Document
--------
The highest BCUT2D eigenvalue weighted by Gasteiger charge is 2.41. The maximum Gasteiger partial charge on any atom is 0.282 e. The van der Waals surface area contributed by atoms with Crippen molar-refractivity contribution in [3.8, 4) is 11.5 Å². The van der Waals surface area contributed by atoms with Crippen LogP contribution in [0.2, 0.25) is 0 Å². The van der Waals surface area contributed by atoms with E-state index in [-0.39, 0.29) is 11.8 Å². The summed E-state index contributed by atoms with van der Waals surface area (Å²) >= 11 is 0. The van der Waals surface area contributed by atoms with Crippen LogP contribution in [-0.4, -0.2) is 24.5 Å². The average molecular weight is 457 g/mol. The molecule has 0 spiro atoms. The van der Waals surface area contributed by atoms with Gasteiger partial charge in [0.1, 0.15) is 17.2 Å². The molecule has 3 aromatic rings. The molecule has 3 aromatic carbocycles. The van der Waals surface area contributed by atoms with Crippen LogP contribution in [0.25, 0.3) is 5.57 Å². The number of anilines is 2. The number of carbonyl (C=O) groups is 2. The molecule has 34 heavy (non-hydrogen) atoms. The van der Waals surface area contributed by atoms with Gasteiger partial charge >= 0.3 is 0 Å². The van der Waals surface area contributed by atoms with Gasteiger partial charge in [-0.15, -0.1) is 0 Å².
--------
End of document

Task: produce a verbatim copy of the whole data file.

The highest BCUT2D eigenvalue weighted by Gasteiger charge is 2.41. The maximum Gasteiger partial charge on any atom is 0.282 e. The van der Waals surface area contributed by atoms with Crippen molar-refractivity contribution in [3.8, 4) is 11.5 Å². The van der Waals surface area contributed by atoms with Crippen LogP contribution in [0.2, 0.25) is 0 Å². The van der Waals surface area contributed by atoms with E-state index in [-0.39, 0.29) is 11.8 Å². The summed E-state index contributed by atoms with van der Waals surface area (Å²) >= 11 is 0. The van der Waals surface area contributed by atoms with Crippen LogP contribution in [-0.4, -0.2) is 24.5 Å². The average molecular weight is 457 g/mol. The molecule has 0 spiro atoms. The van der Waals surface area contributed by atoms with Gasteiger partial charge in [0.1, 0.15) is 17.2 Å². The molecule has 3 aromatic rings. The molecule has 3 aromatic carbocycles. The van der Waals surface area contributed by atoms with Crippen LogP contribution in [0.25, 0.3) is 5.57 Å². The number of anilines is 2. The number of carbonyl (C=O) groups is 2. The molecule has 34 heavy (non-hydrogen) atoms. The van der Waals surface area contributed by atoms with Gasteiger partial charge >= 0.3 is 0 Å². The van der Waals surface area contributed by atoms with Gasteiger partial charge in [-0.15, -0.1) is 0 Å².